Invisible Rain Letters

Create invisible ink and practice letter recognition with this fun invisible rain activity! Children will love “making it rain” on their paper and will want to recreate this activity over and over again! The magic behind this activity is a white crayon and some watercolors!

Download and Print

Activity PDF

Make it rain letters!

Did you ever explore invisible ink as a child and write secret notes to your friends? This activity is a fun way to explore invisible ink without a fancy kit. The end result creates raindrop-like marks on paper. Grab a white crayon, some watercolors, and get creative with this fun activity!

🖌️More is better! Encourage children to apply a lot of watercolor to their paper to reveal each letter and fill in the blank space of the paper.

🎶 Sing a song! There are lots of songs about rain! Sing a song with your child while you paint!

🤫 Can you keep a secret? Older children will love this method to write secret letters!

Materials

For this activity you will need:

White crayon

Watercolors

Paintbrush 

White paper 

Water

Learning Outcomes

Domain

Language

Skills

Letter Recognition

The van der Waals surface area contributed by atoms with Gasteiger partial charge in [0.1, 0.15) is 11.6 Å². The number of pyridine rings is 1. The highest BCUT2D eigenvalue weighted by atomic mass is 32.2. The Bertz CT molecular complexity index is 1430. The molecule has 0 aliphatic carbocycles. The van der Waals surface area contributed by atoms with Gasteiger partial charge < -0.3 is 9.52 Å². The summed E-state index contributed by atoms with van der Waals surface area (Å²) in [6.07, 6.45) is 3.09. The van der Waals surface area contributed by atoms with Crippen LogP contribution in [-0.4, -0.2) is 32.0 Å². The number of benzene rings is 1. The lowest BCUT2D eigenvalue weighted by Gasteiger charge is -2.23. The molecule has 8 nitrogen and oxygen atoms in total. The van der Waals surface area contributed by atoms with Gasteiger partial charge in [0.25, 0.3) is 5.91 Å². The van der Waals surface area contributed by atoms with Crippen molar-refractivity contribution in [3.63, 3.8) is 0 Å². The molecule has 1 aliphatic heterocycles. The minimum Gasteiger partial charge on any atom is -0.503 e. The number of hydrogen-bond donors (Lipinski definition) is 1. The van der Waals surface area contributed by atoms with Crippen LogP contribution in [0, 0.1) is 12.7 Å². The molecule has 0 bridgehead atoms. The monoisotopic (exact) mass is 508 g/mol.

Indicators:

Identifying the letters presented to them

Instructions

Step 1:

Using a white crayon, have your child write letters on the white paper. If they are still practicing their letters, you may need to write it for them or try hand-over-hand for support. Fill up the page with letters!

Step 2:

Dip your paintbrush in water and in your watercolor paint (preferably blue to look like raindrops).

Step 3:

Paint over the entire paper to reveal the letters! Have your child announce the letter each time they uncover one.

Step 4:

Hang to dry and admire the artwork!

⬆️ For older preschoolers: Try this with sight words instead!

⬇️ For younger toddlers: Younger children may need a visual reference to match each letter. Try printing out the alphabet for them to match or focusing on a few letters at a time.

Playful Questions

How many letter A’s are on the paper?

How does the paper feel after you paint it?

Before you paint the paper, can you feel the outline of the letters from the crayon?

What would happen if we used different shades of crayons?

What would happen if we used different types of paint?